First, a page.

In recent news, I was amused to be surfing the web and find out that Second Life’s been awarded the dubious distinction of being one of the “5 Worst Websites” on the Internet. By whom? None other than TIME, who also previously put Linden Lab CEO Philip Rosedale on their TIME 100 list of people “whose power, talent or moral example is transforming the world”.
I’m gettin’ mixed messages here! :O
Not to mention, we have a website (you’re looking at it right now!), and we can communicate with the web from inworld (e.g., profile Web tabs, the llHTTPRequest scripting call, etc.), but saying “Second Life is a website” is as accurate as saying “This bowl of fruit is a banana” or “The color red is the rainbow”.
The myopia is understandable. Really.
And at least we get some really kewl comics having fun with the “website” thang, like Sherman’s Lagoon:
But wait, there’s more!
I’m sure Hawthorne will love the new reflective water in our upcoming WindLight viewer:
A lot of today’s media coverage of Second Life will be laughed about in years to come — and I certainly don’t mean dripping sarcasm, but a pleasant retrospectacle more along the lines of a gleeful, “Honey, remember that’s what it was like when we first met!”
While Second Life is unique in many ways, there’s precedent for interpretation of events as they’re being lived to be quite different from how we see them when looking back. I’m not just talking about big hair in the 80s, either — watch this video about the “growing phenomenon of Internet”.
And things that were once perceived as being bizarre, we’ve gradually gotten used to. For example, our abundance of user-created content isn’t such a crazy concept as it was 5 years ago. Even Photoshop filters are taking advantage of this model. Not unlike how Apple’s innovations have become ubiquitous delights (I’m sure some of you are enjoying your shiny new iPhones), Second Life is traveling past the troughs of “novelty”. Science fiction is becoming the casual everyday…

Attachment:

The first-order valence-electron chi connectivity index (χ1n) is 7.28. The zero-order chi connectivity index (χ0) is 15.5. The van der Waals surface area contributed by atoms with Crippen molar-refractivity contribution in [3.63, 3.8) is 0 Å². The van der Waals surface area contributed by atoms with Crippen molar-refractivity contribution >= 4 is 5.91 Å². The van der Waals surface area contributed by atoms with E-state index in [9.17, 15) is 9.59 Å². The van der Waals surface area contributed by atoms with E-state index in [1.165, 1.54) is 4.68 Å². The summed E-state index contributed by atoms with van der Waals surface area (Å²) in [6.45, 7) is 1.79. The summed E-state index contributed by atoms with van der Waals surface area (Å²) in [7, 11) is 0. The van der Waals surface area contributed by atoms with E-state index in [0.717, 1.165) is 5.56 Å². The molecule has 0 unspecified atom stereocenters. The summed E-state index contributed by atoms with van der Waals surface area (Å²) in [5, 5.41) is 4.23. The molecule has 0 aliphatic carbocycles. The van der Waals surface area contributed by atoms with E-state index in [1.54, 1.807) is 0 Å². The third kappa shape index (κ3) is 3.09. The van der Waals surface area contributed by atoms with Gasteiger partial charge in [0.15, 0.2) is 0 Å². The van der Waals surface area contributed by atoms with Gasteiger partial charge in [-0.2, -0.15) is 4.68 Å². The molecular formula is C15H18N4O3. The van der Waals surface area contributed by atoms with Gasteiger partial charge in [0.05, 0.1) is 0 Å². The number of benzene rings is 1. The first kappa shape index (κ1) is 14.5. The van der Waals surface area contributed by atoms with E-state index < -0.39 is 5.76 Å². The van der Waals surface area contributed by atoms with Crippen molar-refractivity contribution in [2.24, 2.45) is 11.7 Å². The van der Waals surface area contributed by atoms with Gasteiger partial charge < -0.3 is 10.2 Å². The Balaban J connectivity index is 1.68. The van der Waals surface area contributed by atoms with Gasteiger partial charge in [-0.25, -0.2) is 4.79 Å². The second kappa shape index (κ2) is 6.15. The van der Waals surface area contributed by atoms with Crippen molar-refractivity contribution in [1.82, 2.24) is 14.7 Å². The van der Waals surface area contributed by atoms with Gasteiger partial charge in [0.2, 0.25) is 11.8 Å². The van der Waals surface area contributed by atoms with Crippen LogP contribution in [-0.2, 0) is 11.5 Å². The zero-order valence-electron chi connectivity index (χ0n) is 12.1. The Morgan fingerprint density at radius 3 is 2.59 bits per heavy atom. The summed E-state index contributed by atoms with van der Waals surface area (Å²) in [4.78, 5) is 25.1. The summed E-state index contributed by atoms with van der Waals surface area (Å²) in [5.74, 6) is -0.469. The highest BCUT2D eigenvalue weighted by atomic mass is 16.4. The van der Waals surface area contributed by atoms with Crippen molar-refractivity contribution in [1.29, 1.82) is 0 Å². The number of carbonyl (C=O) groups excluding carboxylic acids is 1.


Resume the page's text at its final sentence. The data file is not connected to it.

(Another raw shot taken inworld, with no post-processing.)
Speaking of sci-fi, I’m often reminded that Second Life is a strange sort of soul-searching mirror, in that what you say about SL tells a story of who you are. After all, let’s not forget that TIME’s person of the last year is “You“, and again, they specifically mentioned us:
And we didn’t just watch, we also worked. Like crazy. We made Facebook profiles and Second Life avatars…
While it’s as obvious as water is wet that Linden Lab’s a for-profit business, it’s also true that there are the finer things in Second Life which money can’t buy:
- We can’t endow you with an insatiable curiosity, but we can enable creative tools to inspire you to rediscover your childhood passions — and share them with newfound friends.
- We can’t find the love of your life, but we can listen and respond to your ideas for making it easier to connect to other Residents who share your interests.
- We can’t fix all the damn bugs (which we abhor too) in a single day, month, or even years, but we can commit to making progress and communicating regularly to you about issues, such as when there are problems on release day. And beyond this, because Second Life is so, well, you-driven, through triages and other means, we can open up more possibilities for you to be involved in shaping our future.
The TIME blurb is accurate in pointing out some of the problems we have, which we continue to work on. Yet it asks:
We’re sure that somebody out there is enjoying Second Life, but why?
How would you answer this? Let me know in the comments.
And see you in Second Life,
Torley Linden is a Product Manager & more who regularly contributes to the Official Linden Blog. He/she/it breaks pronouns. Read Torley’s previous posts, and if you liked those WindLight snapshots, there’s more here.